What is it about America’s rural South that cuts such a perfect backdrop for a horror film? The Dark and the Wicked, streaming on horror service Shudder this week, is set in just such a locale, oozing with quiet menace and tense, Bible Belt repression.
We’re on a run down farm – the kind with an old, wooden mill and a tumbledown barn that’s withstood a tornado or two; the kind that’s also host to an unseen evil preying on the elderly farmers – a vacantly withdrawn matriarch and dying patriarch – and their two oddly distant children. And that, plot-wise, is about it. The rest is just hinted at, from the stiff brother-sister relationship to the nature of the evil besieging the family. The film instead plays out, day by day, in an unsettling series of tableaux presenting excruciating events, death and self-mutilation.
We’re used to watching horror films where the realisation of a situation offers salvation – figure out what the ghost wants, or discover how to exorcise the demon via some ancient tome bound in human skin, and bang, the evil’s gone. The Dark and the Wicked offers no such exit plan. We don’t know why the old couple have been targeted, we don’t know what the entity is and there isn’t the family unity required for good to win out. We therefore witness a completely futile situation progressing towards inevitable, horrible tragedy. If you hold by the principle that horror films reflect their times, The Dark and the Wicked is therefore pretty apt viewing for ‘Quarantine Three’ – everything’s equally bleak and there ain’t even a vaccine for demons.
You wonder if the movie is a metaphor for that stage in life we all inevitably have to face up to: the death of parents. You might read the mother’s (Julie Oliver-Touchstone’s) behaviour as echoing that of someone with Alzheimer’s – unpredictable and unfathomable, and cold, too – while the father’s (Michael Zagst’s) sickness is a different kind of hell – he’s alive but incapable of anything but breathing. Meanwhile, The Dark And The Wicked’s body-mutilation horror is always carried out by the individual on themselves, whether that’s making ‘fingers julienne’ on the farmhouse kitchen worktop or doing knit one/pearl one/stab one with a set of knitting needles. It’s often not made clear what’s real and what’s happening in the darkness of the tortured mind.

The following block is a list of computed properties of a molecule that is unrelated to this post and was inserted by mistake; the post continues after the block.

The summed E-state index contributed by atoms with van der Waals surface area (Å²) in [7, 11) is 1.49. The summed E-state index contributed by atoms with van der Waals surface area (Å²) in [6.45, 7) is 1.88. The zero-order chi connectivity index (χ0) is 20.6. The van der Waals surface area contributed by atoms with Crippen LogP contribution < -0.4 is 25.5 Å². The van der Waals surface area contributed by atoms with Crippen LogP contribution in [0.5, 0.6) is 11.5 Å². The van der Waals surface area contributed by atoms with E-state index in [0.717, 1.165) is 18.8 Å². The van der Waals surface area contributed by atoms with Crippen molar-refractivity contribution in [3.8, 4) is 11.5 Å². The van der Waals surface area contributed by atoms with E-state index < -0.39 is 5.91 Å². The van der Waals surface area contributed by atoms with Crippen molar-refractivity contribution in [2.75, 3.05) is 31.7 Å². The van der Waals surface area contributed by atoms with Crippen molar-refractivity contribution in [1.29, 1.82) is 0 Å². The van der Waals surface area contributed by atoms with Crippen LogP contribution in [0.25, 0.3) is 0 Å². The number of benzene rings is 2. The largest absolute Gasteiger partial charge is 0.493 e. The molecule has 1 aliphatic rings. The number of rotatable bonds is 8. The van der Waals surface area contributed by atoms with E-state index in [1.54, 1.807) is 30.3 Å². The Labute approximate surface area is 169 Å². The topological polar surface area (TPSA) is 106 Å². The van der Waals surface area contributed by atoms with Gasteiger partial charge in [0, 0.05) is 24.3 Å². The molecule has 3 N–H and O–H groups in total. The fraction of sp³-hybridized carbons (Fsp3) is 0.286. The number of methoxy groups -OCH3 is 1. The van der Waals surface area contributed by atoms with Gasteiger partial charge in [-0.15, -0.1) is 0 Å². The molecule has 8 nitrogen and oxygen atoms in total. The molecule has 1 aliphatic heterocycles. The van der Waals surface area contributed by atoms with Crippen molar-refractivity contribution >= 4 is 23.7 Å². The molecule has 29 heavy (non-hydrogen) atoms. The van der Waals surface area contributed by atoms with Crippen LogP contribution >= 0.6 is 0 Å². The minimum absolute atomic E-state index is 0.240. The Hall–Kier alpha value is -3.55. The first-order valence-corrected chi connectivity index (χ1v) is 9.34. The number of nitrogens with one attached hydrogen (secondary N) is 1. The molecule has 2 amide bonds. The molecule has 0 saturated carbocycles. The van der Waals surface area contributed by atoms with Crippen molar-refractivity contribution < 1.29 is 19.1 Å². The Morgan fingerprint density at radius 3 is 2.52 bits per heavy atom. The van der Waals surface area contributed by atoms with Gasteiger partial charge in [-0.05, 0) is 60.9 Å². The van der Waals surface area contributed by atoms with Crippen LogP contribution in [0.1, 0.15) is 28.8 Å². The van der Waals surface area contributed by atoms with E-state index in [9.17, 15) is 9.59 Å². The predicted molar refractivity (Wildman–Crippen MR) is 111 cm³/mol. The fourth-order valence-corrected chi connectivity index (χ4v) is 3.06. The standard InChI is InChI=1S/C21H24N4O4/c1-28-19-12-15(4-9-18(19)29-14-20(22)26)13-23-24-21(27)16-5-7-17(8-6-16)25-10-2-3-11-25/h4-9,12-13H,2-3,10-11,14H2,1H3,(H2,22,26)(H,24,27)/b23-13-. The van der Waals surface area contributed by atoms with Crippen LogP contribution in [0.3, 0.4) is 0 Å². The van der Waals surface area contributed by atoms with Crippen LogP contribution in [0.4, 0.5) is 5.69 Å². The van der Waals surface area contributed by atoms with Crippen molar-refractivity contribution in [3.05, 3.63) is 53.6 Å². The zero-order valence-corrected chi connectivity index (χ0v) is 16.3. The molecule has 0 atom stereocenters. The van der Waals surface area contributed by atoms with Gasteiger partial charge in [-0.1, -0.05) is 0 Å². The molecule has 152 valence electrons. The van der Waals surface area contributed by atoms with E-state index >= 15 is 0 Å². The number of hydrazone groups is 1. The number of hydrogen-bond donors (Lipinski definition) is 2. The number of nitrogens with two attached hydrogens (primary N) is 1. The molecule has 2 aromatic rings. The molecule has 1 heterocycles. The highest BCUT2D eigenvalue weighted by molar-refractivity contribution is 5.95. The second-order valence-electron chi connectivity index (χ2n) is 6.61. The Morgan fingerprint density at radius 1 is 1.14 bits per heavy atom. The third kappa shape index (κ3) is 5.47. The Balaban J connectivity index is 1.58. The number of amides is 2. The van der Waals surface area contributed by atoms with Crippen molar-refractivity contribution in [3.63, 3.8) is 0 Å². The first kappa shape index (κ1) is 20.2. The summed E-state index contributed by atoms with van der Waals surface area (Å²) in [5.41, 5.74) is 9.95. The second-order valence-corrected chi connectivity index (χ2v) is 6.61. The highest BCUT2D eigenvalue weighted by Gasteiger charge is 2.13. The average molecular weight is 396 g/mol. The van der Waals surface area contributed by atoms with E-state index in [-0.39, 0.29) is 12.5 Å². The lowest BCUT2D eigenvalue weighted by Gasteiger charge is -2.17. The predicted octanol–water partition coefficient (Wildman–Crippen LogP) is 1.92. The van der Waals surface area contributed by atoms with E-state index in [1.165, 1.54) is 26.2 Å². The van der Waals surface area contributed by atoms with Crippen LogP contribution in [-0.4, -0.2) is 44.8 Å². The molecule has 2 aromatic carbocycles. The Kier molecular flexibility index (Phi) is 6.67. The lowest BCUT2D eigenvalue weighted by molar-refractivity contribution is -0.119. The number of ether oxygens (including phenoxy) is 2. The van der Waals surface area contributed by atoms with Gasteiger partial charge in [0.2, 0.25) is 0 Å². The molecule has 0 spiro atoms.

Today’s most forward-thinking horror filmmakers have brought a new set of tricks to the genre: chapter cards spelling out an inexorable, chronological descent into the abyss, discordant music, understated colour palettes and completely linear storytelling that nudges you towards terror. For now, it feels fresh, and happily, The Dark and the Wicked subscribes to another tenet of the new movement: quality is king. It shouldn’t need to be said but, in the horror genre, it does.
- Director: Bryan Bertino
- Starring: Marin Ireland, Michael Abbott Jr., Xander Berkeley
- Release date: February 25 (Shudder)